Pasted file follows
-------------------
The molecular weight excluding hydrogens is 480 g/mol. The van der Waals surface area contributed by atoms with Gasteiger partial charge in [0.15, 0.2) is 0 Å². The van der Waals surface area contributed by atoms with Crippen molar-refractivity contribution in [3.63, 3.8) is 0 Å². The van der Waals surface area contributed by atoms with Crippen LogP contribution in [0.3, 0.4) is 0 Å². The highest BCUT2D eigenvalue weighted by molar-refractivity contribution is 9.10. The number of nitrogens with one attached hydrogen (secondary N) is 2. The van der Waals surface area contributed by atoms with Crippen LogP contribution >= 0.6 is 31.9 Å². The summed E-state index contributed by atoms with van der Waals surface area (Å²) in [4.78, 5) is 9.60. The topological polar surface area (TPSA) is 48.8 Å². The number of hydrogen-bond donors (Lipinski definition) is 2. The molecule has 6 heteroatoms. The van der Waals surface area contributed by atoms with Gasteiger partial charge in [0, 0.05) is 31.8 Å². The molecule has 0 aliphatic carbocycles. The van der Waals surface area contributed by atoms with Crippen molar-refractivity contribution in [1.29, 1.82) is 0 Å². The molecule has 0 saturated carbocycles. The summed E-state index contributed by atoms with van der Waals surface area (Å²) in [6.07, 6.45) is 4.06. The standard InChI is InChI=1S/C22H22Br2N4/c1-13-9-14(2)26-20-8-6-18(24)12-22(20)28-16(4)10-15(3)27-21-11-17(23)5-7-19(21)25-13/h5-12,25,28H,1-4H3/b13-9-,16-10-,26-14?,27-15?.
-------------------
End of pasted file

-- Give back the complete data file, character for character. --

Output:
The molecular weight excluding hydrogens is 480 g/mol. The van der Waals surface area contributed by atoms with Gasteiger partial charge in [0.15, 0.2) is 0 Å². The van der Waals surface area contributed by atoms with Crippen molar-refractivity contribution in [3.63, 3.8) is 0 Å². The van der Waals surface area contributed by atoms with Crippen LogP contribution in [0.3, 0.4) is 0 Å². The highest BCUT2D eigenvalue weighted by molar-refractivity contribution is 9.10. The number of nitrogens with one attached hydrogen (secondary N) is 2. The van der Waals surface area contributed by atoms with Crippen LogP contribution >= 0.6 is 31.9 Å². The summed E-state index contributed by atoms with van der Waals surface area (Å²) in [4.78, 5) is 9.60. The topological polar surface area (TPSA) is 48.8 Å². The number of hydrogen-bond donors (Lipinski definition) is 2. The molecule has 6 heteroatoms. The van der Waals surface area contributed by atoms with Gasteiger partial charge in [0, 0.05) is 31.8 Å². The molecule has 0 aliphatic carbocycles. The van der Waals surface area contributed by atoms with Crippen molar-refractivity contribution in [1.29, 1.82) is 0 Å². The molecule has 0 saturated carbocycles. The summed E-state index contributed by atoms with van der Waals surface area (Å²) in [6.07, 6.45) is 4.06. The standard InChI is InChI=1S/C22H22Br2N4/c1-13-9-14(2)26-20-8-6-18(24)12-22(20)28-16(4)10-15(3)27-21-11-17(23)5-7-19(21)25-13/h5-12,25,28H,1-4H3/b13-9-,16-10-,26-14?,27-15?.